There’s no doubt that every industry has tricks-of-the-trade or expert knowledge that is invaluable, and the construction management industry is no different. With that said, we also don’t think this knowledge should be locked up and kept for ourselves. So, we’ve compiled a list of the 5 construction management secrets we think you should know. These will save you time and money, which we all know are the top priorities when building and developing.
If you’ve read any of our blogs, or talked to us for that matter, you’ll know that we believe this is one of the most important aspects for a successful project.
A lot of companies wait until the drawings are done to look for a construction management company to begin tendering out trades and supplies. We humbly disagree with this approach.
Architects and planners are experts in their field, they are amazing at designing and envisioning. Engineers are experts at knowing if a design is mathematically feasible. While the construction management team has boots on the ground experience. This brings a completely different perspective to the project, the ‘hands in the clay’ understanding of how a project will unfold. Construction management companies are also acutely aware of the costs and feasibility of the designed project based on managing trades, budgets, and experience.
Over the past 50 years, we have noticed that when we (or any construction management company) are involved early in the process we’re able to mitigate unnecessary expenses, give valuable input into the design, and help plan from the beginning for any possible problems that may arise.
So, the long and short of it is: get a construction management company involved as early as possible in your design process, it can save you time and money, which are both precious commodities in the development world.
We live in Canada. An obvious statement to be sure, but you’d be surprised how many proposed timelines we have with construction starting in the middle of winter. Don’t get us wrong, we are fully capable of starting projects in the middle of winter, but let’s be clear, this is a sure way to increase costs and go over budget.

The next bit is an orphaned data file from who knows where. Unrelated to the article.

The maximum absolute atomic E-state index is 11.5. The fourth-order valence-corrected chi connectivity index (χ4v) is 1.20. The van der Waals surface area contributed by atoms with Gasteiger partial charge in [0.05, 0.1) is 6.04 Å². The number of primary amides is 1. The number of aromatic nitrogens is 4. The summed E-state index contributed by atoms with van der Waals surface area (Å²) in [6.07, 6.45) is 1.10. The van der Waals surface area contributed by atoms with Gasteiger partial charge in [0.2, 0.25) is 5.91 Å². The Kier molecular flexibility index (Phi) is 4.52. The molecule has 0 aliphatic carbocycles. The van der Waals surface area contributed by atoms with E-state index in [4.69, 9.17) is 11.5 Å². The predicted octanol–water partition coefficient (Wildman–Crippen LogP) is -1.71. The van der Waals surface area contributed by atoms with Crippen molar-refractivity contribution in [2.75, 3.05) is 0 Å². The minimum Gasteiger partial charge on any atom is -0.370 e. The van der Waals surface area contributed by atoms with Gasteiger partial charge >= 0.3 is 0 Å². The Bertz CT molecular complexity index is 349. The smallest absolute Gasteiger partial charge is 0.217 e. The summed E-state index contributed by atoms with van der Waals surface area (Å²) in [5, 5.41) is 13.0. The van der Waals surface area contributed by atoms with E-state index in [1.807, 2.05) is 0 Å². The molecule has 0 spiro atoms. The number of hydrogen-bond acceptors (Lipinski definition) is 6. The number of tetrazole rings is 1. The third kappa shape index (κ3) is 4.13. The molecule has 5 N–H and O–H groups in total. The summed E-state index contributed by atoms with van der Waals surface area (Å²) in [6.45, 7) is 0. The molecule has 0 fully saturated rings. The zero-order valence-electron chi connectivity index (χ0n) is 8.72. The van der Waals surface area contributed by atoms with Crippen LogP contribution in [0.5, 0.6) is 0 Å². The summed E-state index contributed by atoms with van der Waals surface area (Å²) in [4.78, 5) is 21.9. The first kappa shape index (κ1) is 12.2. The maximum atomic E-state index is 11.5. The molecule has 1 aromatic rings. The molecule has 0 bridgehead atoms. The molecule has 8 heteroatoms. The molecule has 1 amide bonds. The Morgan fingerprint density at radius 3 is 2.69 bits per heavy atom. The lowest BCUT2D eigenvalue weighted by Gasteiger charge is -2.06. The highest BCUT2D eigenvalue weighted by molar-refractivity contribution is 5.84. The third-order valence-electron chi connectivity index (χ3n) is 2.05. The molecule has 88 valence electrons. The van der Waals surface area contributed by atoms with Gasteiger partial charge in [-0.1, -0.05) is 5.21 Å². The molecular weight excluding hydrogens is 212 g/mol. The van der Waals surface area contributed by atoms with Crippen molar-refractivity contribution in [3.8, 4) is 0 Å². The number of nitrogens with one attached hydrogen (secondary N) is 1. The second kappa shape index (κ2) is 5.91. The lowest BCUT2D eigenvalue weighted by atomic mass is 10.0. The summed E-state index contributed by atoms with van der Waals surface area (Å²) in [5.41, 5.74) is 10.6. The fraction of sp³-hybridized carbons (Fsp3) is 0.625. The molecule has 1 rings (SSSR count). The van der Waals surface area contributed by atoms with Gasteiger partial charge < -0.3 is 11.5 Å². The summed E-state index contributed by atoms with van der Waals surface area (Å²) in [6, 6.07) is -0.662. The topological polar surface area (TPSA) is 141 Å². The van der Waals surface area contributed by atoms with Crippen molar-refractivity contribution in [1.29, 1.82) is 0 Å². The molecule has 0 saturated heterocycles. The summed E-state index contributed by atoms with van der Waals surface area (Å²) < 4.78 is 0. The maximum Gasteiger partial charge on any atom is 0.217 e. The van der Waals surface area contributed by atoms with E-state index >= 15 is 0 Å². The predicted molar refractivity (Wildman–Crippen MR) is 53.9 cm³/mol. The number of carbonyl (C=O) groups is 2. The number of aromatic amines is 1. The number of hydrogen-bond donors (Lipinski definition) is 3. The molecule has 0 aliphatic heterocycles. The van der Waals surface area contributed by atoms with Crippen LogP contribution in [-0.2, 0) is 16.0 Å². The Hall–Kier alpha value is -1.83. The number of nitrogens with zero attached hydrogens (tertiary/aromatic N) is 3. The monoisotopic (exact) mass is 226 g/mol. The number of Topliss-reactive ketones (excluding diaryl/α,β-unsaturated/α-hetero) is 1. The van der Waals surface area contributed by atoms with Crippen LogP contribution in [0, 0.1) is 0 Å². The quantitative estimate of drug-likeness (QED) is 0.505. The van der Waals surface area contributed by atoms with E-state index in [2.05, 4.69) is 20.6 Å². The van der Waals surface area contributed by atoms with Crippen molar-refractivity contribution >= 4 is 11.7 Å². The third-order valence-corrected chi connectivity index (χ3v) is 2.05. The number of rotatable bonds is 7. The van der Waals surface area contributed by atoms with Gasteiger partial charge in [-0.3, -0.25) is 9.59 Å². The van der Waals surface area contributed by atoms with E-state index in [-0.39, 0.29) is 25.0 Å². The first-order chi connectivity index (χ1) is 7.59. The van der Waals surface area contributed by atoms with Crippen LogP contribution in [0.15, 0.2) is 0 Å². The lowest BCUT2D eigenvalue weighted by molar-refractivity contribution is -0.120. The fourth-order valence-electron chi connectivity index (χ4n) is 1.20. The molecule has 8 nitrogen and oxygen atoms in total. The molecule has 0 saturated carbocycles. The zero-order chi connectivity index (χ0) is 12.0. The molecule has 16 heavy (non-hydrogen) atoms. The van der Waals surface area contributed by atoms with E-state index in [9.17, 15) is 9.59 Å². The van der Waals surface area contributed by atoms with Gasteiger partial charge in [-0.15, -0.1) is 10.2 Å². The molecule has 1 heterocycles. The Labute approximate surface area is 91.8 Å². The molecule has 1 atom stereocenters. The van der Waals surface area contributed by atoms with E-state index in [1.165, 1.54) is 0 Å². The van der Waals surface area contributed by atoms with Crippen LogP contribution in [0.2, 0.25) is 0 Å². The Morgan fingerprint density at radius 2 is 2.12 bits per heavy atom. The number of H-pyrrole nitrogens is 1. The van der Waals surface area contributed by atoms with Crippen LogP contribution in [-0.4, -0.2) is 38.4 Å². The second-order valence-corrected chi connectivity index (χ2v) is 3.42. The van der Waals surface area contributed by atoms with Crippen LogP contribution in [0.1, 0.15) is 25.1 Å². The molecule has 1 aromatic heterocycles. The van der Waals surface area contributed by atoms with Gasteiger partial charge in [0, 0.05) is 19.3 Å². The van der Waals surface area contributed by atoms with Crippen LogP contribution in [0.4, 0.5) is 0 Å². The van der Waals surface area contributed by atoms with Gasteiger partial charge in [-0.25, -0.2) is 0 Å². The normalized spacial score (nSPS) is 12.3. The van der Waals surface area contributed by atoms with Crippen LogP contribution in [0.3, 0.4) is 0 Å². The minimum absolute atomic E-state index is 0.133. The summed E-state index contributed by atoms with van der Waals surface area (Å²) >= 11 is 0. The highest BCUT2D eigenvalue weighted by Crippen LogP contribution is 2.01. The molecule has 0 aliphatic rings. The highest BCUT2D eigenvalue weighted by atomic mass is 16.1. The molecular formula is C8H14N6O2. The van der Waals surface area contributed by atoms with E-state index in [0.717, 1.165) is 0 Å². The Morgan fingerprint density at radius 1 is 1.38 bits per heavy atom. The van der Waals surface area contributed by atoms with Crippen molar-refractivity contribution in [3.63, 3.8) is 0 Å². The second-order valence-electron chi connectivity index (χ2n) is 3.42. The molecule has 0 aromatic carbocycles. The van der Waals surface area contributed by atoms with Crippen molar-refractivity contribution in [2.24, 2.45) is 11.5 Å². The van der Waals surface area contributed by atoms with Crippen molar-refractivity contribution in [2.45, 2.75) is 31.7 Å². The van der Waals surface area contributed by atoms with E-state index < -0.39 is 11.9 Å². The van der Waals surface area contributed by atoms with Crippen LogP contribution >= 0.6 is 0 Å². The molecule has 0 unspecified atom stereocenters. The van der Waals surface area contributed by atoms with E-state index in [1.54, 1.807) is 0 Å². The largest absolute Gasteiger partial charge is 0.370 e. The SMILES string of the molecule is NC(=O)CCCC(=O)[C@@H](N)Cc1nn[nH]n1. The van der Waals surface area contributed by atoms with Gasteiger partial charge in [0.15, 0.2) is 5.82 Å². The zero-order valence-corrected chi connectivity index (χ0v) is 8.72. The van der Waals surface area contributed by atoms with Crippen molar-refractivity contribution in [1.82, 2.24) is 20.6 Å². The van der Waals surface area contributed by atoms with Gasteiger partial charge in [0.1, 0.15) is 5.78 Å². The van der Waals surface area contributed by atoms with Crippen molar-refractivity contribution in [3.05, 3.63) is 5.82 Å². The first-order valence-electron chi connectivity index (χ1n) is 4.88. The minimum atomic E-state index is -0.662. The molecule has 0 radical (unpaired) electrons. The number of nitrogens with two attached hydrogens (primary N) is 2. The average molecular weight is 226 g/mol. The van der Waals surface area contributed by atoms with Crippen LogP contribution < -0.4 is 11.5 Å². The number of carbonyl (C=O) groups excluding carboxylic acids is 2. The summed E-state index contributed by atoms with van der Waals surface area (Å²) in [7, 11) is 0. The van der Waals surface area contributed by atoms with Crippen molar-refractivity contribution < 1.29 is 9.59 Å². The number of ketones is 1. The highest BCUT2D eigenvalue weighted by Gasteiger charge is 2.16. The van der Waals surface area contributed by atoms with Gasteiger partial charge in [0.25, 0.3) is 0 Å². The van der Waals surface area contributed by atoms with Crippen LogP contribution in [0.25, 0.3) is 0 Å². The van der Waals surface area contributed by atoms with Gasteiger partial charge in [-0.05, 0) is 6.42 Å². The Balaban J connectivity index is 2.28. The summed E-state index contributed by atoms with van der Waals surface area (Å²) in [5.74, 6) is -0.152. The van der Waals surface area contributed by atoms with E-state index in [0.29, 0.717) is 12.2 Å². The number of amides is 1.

The most important part of the construction that should be avoided during the winter months is concrete work IE: pouring the foundation. Other aspects of construction are feasible during the winter without worrying about the weather, some exceptions apply to this of course, but generally speaking, this is true.
To pour a foundation that will pass testing, heating and hoarding are required to thaw the ground and keep the concrete at a certain temperature so that it can cure properly. Depending on the size of the project this can cost tens of thousands of dollars.
Sometimes construction has to commence in the winter, and when it’s unavoidable then the project will go on. However, if there is any way possible that when planning a project, the timeline can accommodate for the winter months, this is always best.
Typically, when we receive a proposed timeline for a winter start, we will put together a cost-benefit analysis for the project and let the client decide if they would like to get in the ground sooner, keep the schedule, or push the schedule to a spring start date.
No matter what your situation is, keep this in mind and assess all of your options and the costs associated with them. Again, whenever possible, avoid starting your construction project in the winter months.